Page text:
EDITORIAL NOTES

Choi scandal exposes govt's business bullying: The Korea Herald

Choi Soon-sil arrives for questioning at a prosecutor's office in Seoul, South Korea on Nov 1, 2016.
Choi Soon-sil arrives for questioning at a prosecutor's office in Seoul, South Korea on Nov 1, 2016. PHOTO: REUTERS

In its editorial on Nov 9, the paper says the strong-arm tactic against conglomerates needs to be addressed.

The Choi Soon Sil scandal is exposing many political and social ills in the country. 

One that stands out among them is the long tradition of the government extorting money from big businesses for public projects. 

The Choi scandal first came to the fore through media reports that two non-profit foundations -- Mir and K-Sports -- were established by funds donated by the nation’s biggest conglomerates and that Choi and presidential aides had been behind the fundraising work. 

As it turned out, 53 firms donated nearly 80 billion won (S$98 million) to the two foundations. Now there is enough evidence that Choi and her associates conspired with presidential aides – like former Cheong Wa Dae chief economic aide An Chong Bum – to press conglomerates to contribute. 

They kept twisting the arms of conglomerates even after they met their financing targets. For instance, the secretary-general of the K-Sports Foundation asked the Lotte Group – which had already donated 1.7 billion won – to provide another 7 billion won. 

It is not hard to guess why they chose Lotte for possible extra donations: The group was facing public and government scrutiny over the leadership feud between the two sons of its founder. Many thought it was only a matter of time before state prosecutors launched investigation into the group. 

Lotte officials were quoted as saying that there was a tug-of-war over the amount of additional money, but they eventually paid the full 7 billion won. But K-Sports returned the money days before the prosecution launched a massive investigation into the members of Lotte’s founding family.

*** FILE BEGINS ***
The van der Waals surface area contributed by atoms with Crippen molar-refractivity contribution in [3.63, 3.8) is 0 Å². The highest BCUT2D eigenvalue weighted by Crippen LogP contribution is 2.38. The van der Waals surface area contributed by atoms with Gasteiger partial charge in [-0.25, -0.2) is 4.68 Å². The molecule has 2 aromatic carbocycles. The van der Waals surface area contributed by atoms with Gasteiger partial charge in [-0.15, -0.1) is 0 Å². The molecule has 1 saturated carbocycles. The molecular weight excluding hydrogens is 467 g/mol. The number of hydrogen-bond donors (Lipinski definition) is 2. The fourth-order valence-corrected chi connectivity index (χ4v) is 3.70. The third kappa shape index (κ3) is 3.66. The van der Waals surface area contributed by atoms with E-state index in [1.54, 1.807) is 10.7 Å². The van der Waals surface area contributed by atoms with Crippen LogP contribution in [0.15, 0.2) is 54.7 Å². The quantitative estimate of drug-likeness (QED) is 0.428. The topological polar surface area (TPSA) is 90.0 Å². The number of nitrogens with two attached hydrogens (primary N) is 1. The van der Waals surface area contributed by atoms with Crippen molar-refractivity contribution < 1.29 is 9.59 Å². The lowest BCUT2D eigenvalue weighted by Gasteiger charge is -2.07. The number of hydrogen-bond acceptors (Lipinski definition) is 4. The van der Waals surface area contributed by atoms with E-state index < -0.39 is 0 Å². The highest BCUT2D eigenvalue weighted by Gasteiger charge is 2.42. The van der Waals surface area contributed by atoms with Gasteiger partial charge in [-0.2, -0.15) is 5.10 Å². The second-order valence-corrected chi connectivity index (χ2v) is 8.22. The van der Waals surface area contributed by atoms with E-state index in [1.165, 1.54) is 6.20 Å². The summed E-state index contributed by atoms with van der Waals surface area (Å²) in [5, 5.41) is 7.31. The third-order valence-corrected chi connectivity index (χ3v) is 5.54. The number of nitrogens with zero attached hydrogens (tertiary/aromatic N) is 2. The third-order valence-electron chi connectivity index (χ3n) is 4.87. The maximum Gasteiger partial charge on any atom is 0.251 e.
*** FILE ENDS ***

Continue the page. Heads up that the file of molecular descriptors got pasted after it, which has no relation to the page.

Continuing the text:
In other words, K-Sports pinpointed Lotte because it had a weakness, and the conglomerate – in turn – saw the possibility that complying with the request for additional donation could help it cope with its impending crisis. In the end, Choi realized that an investigation by state prosecutors was inevitable and gave the money back. 

Some of the money Choi wrung from conglomerates went to her own private firms— like the 3.5 billion won Samsung provided to a sports marketing company set up by Choi in Germany. 

Both Samsung, whose executive heads the Korean Equestrian Federation, and Choi, whose daughter Chung Yoo Ra is a dressage competitor, took care to disguise the fund as one that was designed to support Korean equestrian hopefuls’ training. 

Now we know the fact and truth: the money was intended to benefit only Chung, as seen by the fact that 1 billion won of the Samsung money having been used to buy a horse for her exclusive use. 

Had these firms offered such money out of “good will,” as Park said when she apologised for letting Choi to meddle in state affairs and peddled influence? 

The Choi scandal is more reminiscent of the long practice of government officials and politicians extorting money from conglomerates, which started with the president’s father – the late strongman Park Chung Hee. 

One major reason the high-handedness and strong-arm tactics of the president in power has survived democratisation and other changes with the times is that the chief executive holds a firm control of powerful agencies, including the state prosecution, tax office, antitrust and financial watchdogs. 

The president uses these agencies as a tool to tame businesses. 

Besides the Choi scandal, there have been more cases in which Park’s aides exerted undue pressure on business executives. 

Hanjin Group Chairman Cho Yang Ho had to resign as chief organiser of the Pyeong Chang Olympics after the culture minister told him that it was the president’s wish. 

CJ Group Vice Chairman Lee Mie Kyung had to give up her post under the same duress from Park’s chief economic aide. 

Not surprisingly, those who spoke with Cho or CJ Group Chairman Sohn Kyung-shik on behalf of Park gave veiled threats such as investigation by state prosecutors or the tax office. 

All these strengthen our conviction that we cannot put an end to the government bullying of businesses without curbing the president’s control of powerful agencies. 

Discussions should start on how to make them more independent of political power. 

The Korea Herald is a member of The Straits Times media partner Asia News Network, an alliance of 21 newspapers.